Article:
Abscission: normal separation of flowers, fruit and leaves from plants.
Abscisic acid: plant hormone that regulates seed maturation; with water stress it closes stomata, promotes root growth and inhibits shoot growth; promotion of leaf senescence.
Acclimation: natural process of becoming inured to a climate.
Achene is a small single-seeded dry fruit.
Adventitious: a plant organ that arises from an unexpected position, eg. sprouts that arise directly from roots, as in raspberry, or small plants that can arise from certain leaves.
Aggregate fruit: a fruit formed by the coherence or connation of pistils that were distinct in the flower, eg blackberries.
Air layering, (marcottage): multiplying a plant by inducing rooting on a root or shoot.
Alkaloids: a large family of nitrogen-containing metabolites in many vascular plants which defends against predators and includes toxins, medicinals, stimulants and sedatives.
Allele: copy of each gene on a chromosome; differences may lead to different traits.
Allelopathy: release by plants of substances into the soil that have negative effects on neighbours, thus decreasing competition for water and nutrients.
Alternate bearing: tendency of many fruiting species to produce large crops one year, but only meagre crops in the next year or years.
Androecious: plants that bear staminate (male) flowers only.
Androgynous: bisexual, with male and female flowers in the same inflorescence.
Andromonoecious: male and bisexual flowers on the same plant, but without female flowers.
Anoxic: absence of oxygen.
Anther: pollen-bearing part of a stamen at the top of a filament.
Anthesis: the period when the flower opens, often used to refer to the bursting of the pollen sacs and pollen release.
Anthocyanins: pigmented water-soluble flavonoids responsible for most of the red, pink, purple and blue colours in plants.
Apical dominance: in most higher plants the growing apical buds inhibit the growth of lateral buds.
Apomixis: reproduction without fertilisation or formation of gametes. An apomict usually is genetically identical with its source plant.
Arbuscules: branched structures of mycorrhizal fungi that form within penetrated cells; the sites of nutrient transfer between the fungus and the host plant.
Aril: a fleshy appendage of the seed, either on a seedcoat or arising from the base of the seed.
Asexual reproduction: Vegetative reproduction; reproduction without fertilization such as with tubers, bulbs or rooted stems, or from sexual parts such as unfertilised eggs or other cells in the ovule.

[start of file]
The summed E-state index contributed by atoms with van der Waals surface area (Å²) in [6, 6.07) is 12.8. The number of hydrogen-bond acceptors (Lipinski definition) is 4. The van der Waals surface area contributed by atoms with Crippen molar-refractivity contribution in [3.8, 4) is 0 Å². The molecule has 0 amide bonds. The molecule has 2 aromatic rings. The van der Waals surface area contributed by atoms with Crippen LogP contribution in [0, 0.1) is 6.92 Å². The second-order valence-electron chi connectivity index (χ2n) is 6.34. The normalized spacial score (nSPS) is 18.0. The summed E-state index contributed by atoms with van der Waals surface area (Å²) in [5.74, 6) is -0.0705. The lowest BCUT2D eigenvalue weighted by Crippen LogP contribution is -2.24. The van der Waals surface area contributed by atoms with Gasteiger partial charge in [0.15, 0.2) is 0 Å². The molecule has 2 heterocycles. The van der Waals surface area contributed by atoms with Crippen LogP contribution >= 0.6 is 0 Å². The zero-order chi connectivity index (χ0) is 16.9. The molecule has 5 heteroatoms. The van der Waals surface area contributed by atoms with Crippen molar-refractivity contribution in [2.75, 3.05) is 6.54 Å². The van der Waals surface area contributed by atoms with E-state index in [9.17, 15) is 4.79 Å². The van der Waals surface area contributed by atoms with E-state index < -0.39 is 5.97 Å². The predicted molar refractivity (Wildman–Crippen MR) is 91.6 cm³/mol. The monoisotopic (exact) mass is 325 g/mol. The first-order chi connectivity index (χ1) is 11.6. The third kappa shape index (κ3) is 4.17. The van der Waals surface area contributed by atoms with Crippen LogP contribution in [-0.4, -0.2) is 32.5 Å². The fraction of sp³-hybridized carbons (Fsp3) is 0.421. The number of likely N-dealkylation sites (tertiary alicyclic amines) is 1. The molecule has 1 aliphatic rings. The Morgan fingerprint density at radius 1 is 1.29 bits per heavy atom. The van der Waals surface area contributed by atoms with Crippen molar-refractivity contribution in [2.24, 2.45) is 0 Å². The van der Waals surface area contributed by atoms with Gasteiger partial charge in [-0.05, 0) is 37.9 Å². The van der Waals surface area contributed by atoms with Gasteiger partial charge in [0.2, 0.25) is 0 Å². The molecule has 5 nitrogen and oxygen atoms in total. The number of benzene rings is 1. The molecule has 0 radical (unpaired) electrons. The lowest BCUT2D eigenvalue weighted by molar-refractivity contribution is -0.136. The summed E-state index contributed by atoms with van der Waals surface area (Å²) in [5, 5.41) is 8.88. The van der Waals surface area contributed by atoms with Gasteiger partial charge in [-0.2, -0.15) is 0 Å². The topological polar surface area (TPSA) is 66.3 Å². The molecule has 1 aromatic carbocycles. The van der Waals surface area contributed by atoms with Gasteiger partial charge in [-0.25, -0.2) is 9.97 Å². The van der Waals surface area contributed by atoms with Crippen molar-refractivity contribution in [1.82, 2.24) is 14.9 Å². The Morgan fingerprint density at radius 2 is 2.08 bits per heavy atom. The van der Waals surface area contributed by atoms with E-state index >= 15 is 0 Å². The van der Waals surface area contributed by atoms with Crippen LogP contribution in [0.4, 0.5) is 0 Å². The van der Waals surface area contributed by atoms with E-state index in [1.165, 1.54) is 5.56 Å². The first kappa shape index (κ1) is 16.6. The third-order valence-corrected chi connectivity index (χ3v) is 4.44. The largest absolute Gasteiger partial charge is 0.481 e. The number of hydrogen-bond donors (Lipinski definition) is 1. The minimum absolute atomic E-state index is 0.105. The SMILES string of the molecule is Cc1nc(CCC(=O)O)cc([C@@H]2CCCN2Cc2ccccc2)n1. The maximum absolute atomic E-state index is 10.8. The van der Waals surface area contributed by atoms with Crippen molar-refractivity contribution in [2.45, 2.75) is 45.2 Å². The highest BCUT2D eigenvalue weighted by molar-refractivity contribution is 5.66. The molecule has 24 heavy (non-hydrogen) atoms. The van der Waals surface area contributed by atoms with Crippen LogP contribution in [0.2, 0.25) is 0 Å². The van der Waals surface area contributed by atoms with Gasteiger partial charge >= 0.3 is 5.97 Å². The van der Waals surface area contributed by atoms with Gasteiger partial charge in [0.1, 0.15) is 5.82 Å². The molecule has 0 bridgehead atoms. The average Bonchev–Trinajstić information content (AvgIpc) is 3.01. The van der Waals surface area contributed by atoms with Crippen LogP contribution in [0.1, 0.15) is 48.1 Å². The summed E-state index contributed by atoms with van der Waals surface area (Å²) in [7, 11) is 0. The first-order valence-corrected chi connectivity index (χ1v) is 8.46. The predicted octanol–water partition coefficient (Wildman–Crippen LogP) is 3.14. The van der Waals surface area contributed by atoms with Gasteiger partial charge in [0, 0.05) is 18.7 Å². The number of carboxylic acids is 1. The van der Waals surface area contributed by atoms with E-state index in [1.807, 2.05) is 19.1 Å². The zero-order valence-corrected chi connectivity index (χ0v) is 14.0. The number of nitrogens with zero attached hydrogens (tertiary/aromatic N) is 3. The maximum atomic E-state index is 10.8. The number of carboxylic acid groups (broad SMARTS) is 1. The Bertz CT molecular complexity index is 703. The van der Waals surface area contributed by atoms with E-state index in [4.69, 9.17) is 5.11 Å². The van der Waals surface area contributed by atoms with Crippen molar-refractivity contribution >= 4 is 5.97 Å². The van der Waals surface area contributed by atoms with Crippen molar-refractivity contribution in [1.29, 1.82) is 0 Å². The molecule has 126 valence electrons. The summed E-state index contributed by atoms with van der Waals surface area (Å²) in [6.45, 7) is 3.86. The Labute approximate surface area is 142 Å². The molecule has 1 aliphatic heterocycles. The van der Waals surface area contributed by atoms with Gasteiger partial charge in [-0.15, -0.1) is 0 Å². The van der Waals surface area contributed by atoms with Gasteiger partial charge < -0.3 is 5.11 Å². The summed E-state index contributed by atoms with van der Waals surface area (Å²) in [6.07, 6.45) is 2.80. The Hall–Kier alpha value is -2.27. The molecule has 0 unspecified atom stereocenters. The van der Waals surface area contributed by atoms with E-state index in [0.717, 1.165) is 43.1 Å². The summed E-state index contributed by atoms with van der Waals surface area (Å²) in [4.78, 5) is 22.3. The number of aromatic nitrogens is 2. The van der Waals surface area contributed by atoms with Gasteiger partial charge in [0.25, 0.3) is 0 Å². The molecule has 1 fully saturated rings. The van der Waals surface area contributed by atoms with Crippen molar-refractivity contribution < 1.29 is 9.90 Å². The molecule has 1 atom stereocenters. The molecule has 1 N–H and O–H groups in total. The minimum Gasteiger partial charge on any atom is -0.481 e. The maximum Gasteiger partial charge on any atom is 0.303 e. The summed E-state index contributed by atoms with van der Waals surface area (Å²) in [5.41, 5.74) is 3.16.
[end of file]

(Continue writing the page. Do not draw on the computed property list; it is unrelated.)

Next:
Autogamy: fertilization of a flower with its own pollen.
Autosomes: any chromosome that is not a sex chromosome.
Auxin: a compound with biological activities similar to but not necessarily identical to indole actetic acid. Induces cell elongation in stems, cell division in callus, lateral root formation at cut surfaces of stems, parthenocarpic fruit growth and ethylene formation.
Axil: the angle formed between any two adjoining organs, such as stem and leaf.
Backcross: a hybrid resulting from crossing an existing hybrid with one of its parents, thereby increasing the genes of that parent.
Bark:the collective term for all the tissues outside the cambium of a woody stem or root.
Berry: fleshy or pulpy indehiscent fruit with one or more seeds embedded in the fleshy tissue of the pericarp.
Biennial bearing: cropping every other year.
Biotic: referring to what is living.
Bisexual: having both male and female present and functional in the same flower or inflorescence, hermaphrodite.
Bletted: some very astringent fruits are best if bletted. Fruits are left to ripen till they are very soft, when full sweetness and flavour develops.
Bloom: fragile powdery surface layer, eg the waxy bloom of plums and grapes.
Brackish: somewhat salty.
Bract: a modified, reduced leaf or leaflike part just below and protecting an inflorescence or stalk, often small.
Breba: first or spring crop of edible figs.
Brix: the angle of light transfer through a fruit pulp solution is positively correlated with increasing concentration of dissolved substances, mainly sugars. This change in angle can be measured by a refractometer and quoted as degree Brix. Levels below 8 are low in sugar and greater than 18 is very sweet.
Bud: an immature or embryonic shoot, flower or inflorescence, frequently enclosed in scales.
Bud ring: several closely spaced buds without subtending leaves.
Bud sport: mutant arising from a bud.
Budding: Grafting by inserting a bud into a slit or hole made in the bark of a stock plant.
C3 plants: plants in which the first stable product of photosynthetic carbon dioxide fixation is a 3-carbon compound.
C4 plants: plants in which the first stable product of carbon dioxide fixation is a four-carbon compound.
Calcareous: soils containing calcium carbonate.
Callus: a small hard protrusion of undifferentiated (parenchyma) tissue formed at a wounded surface.
Calyx: collective term for the outer separate or united sepals of a flower; the outer series of flower parts.
CAM plants: plants that fix carbon dioxide during the night into a 4-carbon compound.